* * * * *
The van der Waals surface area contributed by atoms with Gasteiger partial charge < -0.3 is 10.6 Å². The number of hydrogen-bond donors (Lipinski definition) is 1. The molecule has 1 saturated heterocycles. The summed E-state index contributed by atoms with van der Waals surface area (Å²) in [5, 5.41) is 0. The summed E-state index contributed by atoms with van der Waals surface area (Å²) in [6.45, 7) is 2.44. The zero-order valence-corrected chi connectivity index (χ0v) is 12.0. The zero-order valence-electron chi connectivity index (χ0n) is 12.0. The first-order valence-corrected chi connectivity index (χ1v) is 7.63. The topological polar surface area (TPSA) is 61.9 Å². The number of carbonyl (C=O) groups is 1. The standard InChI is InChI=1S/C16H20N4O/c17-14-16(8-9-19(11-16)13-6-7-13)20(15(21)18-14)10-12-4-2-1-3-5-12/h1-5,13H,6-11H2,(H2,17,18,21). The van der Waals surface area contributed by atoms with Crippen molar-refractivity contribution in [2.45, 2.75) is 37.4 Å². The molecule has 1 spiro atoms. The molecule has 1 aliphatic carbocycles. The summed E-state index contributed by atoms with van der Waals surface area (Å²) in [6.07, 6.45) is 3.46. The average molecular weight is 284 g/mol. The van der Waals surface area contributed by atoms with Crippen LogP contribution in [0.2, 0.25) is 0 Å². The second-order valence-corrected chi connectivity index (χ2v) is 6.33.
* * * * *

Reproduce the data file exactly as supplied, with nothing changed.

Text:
The van der Waals surface area contributed by atoms with Gasteiger partial charge < -0.3 is 10.6 Å². The number of hydrogen-bond donors (Lipinski definition) is 1. The molecule has 1 saturated heterocycles. The summed E-state index contributed by atoms with van der Waals surface area (Å²) in [5, 5.41) is 0. The summed E-state index contributed by atoms with van der Waals surface area (Å²) in [6.45, 7) is 2.44. The zero-order valence-corrected chi connectivity index (χ0v) is 12.0. The zero-order valence-electron chi connectivity index (χ0n) is 12.0. The first-order valence-corrected chi connectivity index (χ1v) is 7.63. The topological polar surface area (TPSA) is 61.9 Å². The number of carbonyl (C=O) groups is 1. The standard InChI is InChI=1S/C16H20N4O/c17-14-16(8-9-19(11-16)13-6-7-13)20(15(21)18-14)10-12-4-2-1-3-5-12/h1-5,13H,6-11H2,(H2,17,18,21). The van der Waals surface area contributed by atoms with Crippen molar-refractivity contribution in [2.45, 2.75) is 37.4 Å². The molecule has 1 spiro atoms. The molecule has 1 aliphatic carbocycles. The summed E-state index contributed by atoms with van der Waals surface area (Å²) in [6.07, 6.45) is 3.46. The average molecular weight is 284 g/mol. The van der Waals surface area contributed by atoms with Crippen LogP contribution in [0.2, 0.25) is 0 Å². The second-order valence-corrected chi connectivity index (χ2v) is 6.33.